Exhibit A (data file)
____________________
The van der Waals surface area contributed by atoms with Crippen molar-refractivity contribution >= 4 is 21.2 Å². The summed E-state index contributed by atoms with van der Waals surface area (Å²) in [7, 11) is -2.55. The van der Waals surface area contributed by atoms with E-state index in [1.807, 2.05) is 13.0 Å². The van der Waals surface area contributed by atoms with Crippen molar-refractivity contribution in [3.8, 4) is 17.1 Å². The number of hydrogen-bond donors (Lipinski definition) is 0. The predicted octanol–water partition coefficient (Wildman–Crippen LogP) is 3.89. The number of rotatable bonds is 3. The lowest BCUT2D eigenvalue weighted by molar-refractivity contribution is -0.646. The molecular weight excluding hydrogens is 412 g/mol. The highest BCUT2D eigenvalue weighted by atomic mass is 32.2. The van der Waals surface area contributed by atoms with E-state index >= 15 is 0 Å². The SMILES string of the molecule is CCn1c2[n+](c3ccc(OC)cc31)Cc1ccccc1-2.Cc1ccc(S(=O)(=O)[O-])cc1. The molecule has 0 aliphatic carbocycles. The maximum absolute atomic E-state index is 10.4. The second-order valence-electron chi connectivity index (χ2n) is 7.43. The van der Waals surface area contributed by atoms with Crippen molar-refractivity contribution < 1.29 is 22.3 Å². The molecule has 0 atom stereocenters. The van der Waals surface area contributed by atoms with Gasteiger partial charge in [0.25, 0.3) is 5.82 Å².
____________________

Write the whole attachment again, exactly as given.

The van der Waals surface area contributed by atoms with Crippen molar-refractivity contribution >= 4 is 21.2 Å². The summed E-state index contributed by atoms with van der Waals surface area (Å²) in [7, 11) is -2.55. The van der Waals surface area contributed by atoms with E-state index in [1.807, 2.05) is 13.0 Å². The van der Waals surface area contributed by atoms with Crippen molar-refractivity contribution in [3.8, 4) is 17.1 Å². The number of hydrogen-bond donors (Lipinski definition) is 0. The predicted octanol–water partition coefficient (Wildman–Crippen LogP) is 3.89. The number of rotatable bonds is 3. The lowest BCUT2D eigenvalue weighted by molar-refractivity contribution is -0.646. The molecular weight excluding hydrogens is 412 g/mol. The highest BCUT2D eigenvalue weighted by atomic mass is 32.2. The van der Waals surface area contributed by atoms with E-state index >= 15 is 0 Å². The SMILES string of the molecule is CCn1c2[n+](c3ccc(OC)cc31)Cc1ccccc1-2.Cc1ccc(S(=O)(=O)[O-])cc1. The molecule has 0 aliphatic carbocycles. The maximum absolute atomic E-state index is 10.4. The second-order valence-electron chi connectivity index (χ2n) is 7.43. The van der Waals surface area contributed by atoms with Crippen molar-refractivity contribution < 1.29 is 22.3 Å². The molecule has 0 atom stereocenters. The van der Waals surface area contributed by atoms with Gasteiger partial charge in [0.25, 0.3) is 5.82 Å².